It’s called a radio or CD player or MP3 player.

Fact No. 5 is the typical American propensity to blame the other person:
“When we ask people to identify the most dangerous distraction on the highway today, about half — correctly — identify cellphones,” said Bill Windsor, associate vice president for safety at Nationwide. “But they think others are dangerous, not themselves.”

So, YOU hang up. Don’t wait for the other person. YOU hang up.

Read the full story, all six webpages, to see how serious the problem is and how much we really need …

Fact No. 7 — a ban on cell phone use while driving.

WaPost claims Obama is Carter II

Actually, it is the libertarian mag Reason with the screed, inexplicably given space by the Post. As an op-ed, this piece by Matt Welch and Nick Gillespie might be quasi-passable. As news analysis, it’s misanalysis, starting with the claim that President Barack Obama is “moralistic” like former President Jimmy Carter.

Beyond that, the “whatever” is a puff piece for libertarian-style nonsense, California version, from the online and hardcopy editors of reason.

Worse than being simplistic about Obama, in fact, from where I sit, is that it perpetuates simplistic myths about Carter.

Post-Apollo 11, Tom Wolfe rues no 1970s Mars shot

Oh, Tom Wolfe is right about one thing — in terms of rocketry, NASA was more ready to go to Mars as a piggyback on Apollo than today.

But, Wolfe is either woefully ignorant of, or deliberately overlooking of, how much we’ve discovered about the intensity of interplanetary radiation between then and now. (Shockingly, Stephen Hawking is, too.)

If we had sent men to Mars 35 years ago, with Apollo-level radiation protection, who knows what would have happened?

Also, we were clueless about the psychological issues.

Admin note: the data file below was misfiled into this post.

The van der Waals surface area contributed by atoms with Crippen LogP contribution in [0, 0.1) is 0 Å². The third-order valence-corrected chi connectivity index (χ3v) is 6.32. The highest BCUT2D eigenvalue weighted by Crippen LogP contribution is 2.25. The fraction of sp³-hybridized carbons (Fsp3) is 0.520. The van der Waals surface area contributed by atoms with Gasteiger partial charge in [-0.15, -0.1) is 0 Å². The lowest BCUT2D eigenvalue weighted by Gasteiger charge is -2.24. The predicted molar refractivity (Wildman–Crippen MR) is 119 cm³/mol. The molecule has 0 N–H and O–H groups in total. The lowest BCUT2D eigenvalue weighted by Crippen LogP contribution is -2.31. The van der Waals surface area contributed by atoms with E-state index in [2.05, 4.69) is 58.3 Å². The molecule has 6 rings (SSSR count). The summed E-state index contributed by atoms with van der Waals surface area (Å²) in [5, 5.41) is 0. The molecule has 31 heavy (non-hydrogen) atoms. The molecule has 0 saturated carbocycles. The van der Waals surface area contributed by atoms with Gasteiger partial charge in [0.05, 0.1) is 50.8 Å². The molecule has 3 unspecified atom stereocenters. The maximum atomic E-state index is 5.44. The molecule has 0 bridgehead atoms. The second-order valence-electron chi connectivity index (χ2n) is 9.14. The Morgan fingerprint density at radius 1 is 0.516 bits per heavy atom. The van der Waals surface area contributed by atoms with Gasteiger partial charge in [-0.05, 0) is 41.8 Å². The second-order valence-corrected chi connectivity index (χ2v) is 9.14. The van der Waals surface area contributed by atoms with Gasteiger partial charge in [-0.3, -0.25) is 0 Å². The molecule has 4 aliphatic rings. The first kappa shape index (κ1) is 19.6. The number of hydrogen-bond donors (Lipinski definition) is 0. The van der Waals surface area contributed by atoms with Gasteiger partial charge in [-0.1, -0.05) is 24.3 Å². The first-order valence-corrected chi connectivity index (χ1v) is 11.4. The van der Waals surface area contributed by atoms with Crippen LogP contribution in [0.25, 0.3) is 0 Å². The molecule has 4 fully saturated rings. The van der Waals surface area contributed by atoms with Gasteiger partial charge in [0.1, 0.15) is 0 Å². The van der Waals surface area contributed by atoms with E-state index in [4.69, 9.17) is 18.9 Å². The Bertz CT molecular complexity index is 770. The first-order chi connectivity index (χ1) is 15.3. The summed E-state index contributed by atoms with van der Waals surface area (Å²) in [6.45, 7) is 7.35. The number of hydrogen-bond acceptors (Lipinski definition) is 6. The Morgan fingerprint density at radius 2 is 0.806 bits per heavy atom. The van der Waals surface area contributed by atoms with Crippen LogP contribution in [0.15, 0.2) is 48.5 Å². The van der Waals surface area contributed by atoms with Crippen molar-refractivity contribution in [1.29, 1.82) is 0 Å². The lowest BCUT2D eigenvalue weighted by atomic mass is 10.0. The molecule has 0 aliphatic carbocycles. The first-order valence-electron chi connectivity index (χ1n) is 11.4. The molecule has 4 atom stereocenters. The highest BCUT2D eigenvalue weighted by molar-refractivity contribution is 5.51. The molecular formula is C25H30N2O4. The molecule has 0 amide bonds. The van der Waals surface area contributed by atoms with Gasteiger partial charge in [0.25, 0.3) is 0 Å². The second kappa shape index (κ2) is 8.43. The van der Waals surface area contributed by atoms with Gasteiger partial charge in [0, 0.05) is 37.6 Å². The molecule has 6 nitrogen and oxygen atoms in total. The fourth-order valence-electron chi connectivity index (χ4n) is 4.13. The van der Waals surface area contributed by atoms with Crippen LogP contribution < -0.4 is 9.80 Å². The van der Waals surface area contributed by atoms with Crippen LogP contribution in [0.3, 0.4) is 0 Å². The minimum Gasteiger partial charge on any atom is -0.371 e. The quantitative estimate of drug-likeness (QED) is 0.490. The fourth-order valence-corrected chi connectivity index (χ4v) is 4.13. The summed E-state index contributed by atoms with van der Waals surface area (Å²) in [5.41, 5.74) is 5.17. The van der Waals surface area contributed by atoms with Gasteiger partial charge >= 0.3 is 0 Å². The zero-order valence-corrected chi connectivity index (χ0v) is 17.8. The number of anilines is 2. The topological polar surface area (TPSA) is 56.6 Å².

Finally, NASA scientists knew post-landing “sterility” provisions for Apollo crews were woefully inadequate if the Moon had a actually had any life. That said, we are pretty sure Mars h as no bacteria, but, what if it has dormant virus-type life? Even today, we might not be able to fully protect against that being brought back to Earth.

At least Wolfe isn’t as triumphalist as someone like Krauthammer.

Honduras – unity government no-go, will remain so

I think it’s time for Costa Rican President Oscar Arias to throw in the cards on mediation; it’s clear that neither ousted (ex)-President Manuel Zelaya nor interim President Roberto Micheletti will accept Arias’ unity government proposals.

If Arias can come up with yet another unity option, let him try it, I guess. But, I sincerely doubt he will find any option acceptable to both sides right now.

Meanwhile, via conservative blogs, I’ve seem claims of pre-programmed, as in ballot-rigged, computers being found in Zelaya’s office. Because I know nothing of the political stance or reliability of the Catalonian paper breaking the story, I’m not going to say more about it right now.

I want to see a reputable newspaper I am familiar with on this story, and the story to detail the provenance, chain of custody and more on these computers, re the possibility of the computers themselves, or the information on them, being planted.

That said, Arias’ other proposals related to the next election are certainly sound.